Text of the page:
A home made UMTS Yagi antenna and repeater

DIY 3G Yagi with TP-Link hotspot.

A home made UMTS Yagi antenna and repeater

Part of my family lives in a very remote location. There's only AM and FM radio, i need to boost DVB-T signals from a repeater 40km away, and the phone landline fails around a week a month (trees falling and stuff). So i had the idea to build a 3G/Wifi gateway. I didn't wanted to spend 30€ on a comercial antenna to check if i had the required signal so i built my own. It's important to state that this was a trial: this build was never intended as a final product since this yagi wouldn't stand a chance to strong winds.


Design is based on a 16.5dBi from Audionuts

I spent around 5€ in parts - not counting tools and time, both available at that time as this project served as an work escape during multiple lunch hours.

Construction notes

Construction is based on 6mm aluminium rods and some kind of non conductive boom. My local hardware store had these PVC mounts that are sturdy enough (around 1.8mm thick) and were fit for the purpose. Everything is pretty much straightforward:

  1. Carefully mark the boom making sure that the markings are even on both sides
  2. Drill one side
  3. Drill the other side
  4. Cut the rods
  5. Insert and align the rods
  6. Build and install the feedpoint and boom support

At 2.1GHz precision should be well under 1mm. It's also important to note that this design is - allegedly - 50 Ohm at the feed point. But this is only true if we are 100% precise on every step of this build. What happens if you screw up the alignment/length of the elements? The overall impedance changes. Then you'll get high VSWR, and high VSWR means very low performance. So your 16.5 dBi Yagi might perform worse than a 5dBi Yagi.... This proved challenging, and we have the following Lessons Learned:

  1. Measure 3 times, drill once
  2. Remember that we are using 6mm rods. Drill should be 6mm.
  3. If the hole is two wide the rods will fall apart or become misaligned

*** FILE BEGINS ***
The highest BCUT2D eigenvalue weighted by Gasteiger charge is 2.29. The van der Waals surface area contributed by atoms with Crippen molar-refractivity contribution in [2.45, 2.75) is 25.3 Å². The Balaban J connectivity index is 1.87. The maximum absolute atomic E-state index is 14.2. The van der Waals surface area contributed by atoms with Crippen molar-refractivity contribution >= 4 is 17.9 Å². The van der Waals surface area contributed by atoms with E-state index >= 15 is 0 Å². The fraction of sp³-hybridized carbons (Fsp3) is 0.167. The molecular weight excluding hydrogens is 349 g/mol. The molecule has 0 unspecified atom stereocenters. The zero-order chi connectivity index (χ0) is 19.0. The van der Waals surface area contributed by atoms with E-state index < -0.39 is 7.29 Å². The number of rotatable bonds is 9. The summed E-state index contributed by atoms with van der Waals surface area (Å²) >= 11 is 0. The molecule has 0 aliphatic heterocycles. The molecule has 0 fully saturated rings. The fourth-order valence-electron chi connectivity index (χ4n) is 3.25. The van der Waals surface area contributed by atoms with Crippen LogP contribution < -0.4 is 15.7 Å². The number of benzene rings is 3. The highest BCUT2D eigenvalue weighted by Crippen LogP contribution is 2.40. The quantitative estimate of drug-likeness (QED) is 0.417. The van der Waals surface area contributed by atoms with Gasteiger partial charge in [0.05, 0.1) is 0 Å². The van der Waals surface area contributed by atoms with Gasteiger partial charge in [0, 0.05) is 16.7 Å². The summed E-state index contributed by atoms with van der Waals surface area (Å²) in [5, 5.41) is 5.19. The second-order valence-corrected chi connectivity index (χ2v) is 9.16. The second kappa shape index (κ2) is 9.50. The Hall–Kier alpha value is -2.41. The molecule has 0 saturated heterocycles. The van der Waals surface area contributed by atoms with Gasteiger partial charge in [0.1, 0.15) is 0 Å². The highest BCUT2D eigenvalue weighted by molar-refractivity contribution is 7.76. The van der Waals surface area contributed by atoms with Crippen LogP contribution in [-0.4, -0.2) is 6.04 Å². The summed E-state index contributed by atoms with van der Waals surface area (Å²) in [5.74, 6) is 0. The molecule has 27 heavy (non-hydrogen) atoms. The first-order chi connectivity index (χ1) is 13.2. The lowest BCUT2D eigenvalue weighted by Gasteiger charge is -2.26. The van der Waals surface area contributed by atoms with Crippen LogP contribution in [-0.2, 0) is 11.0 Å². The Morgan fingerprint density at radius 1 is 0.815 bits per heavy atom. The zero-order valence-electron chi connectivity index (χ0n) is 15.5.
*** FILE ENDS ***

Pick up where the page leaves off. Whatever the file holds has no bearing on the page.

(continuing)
4. The holes need to be REALLY accurate. If one of the holes is 1mm off, the rod will not be parallel to the other elements
  5. Measure 3 times, cut the rods 3 times
  6. Yeah, you'll fuck up the first time for sure, so it's better to cut wide first and adjust the length one step at a time
  7. I used an hand saw. If you cut on a specific spot, the blade will "eat" at least 1.5mm - check image: The blade will eat much more aluminium than you're thinking[/caption]
  8. Install all the rods
  9. Build the feedpoint
  10. Install a mount.

On 4., i initially considered screwing the coax feedpoint to the feed element as you see above via a couple of screws. This proved impossible since i used RG8/U - a very unforgiving , stiff cable - and screwing that is not for the faint of heart. Lesson learned: you can't solder aluminium...

You can, but not with your usual 60/40 solder mix... Plan B: heavy gauge earth cable, lots of solder to make it tough. Worked great! Sure this won't make it 6mm in diameter. So that will screw up element spacing, so we won't get 50Ohm at the feedpoint. You get the picture.... but off we go!

Further info on feedpoint balancing here and here.

Finished product: Glorious finished product

I had around -102dBm with integrated antenna, and -91 to -95dBm with this DIY antenna with speeds floating between 0.5Mbps to 3Mbps. So, it does bring some performance that didn't existed before but it's not consistent. Objective achieved: time to invest some money on a comercial available antenna. This was hooked up to my Huawei E3131 which i had to mod to fit a small pigtail

TP-Link external antenna mod (for a 8dBi omni antenna)

Update 2023:

Now there's ADSL at the site. Welcome to 2002!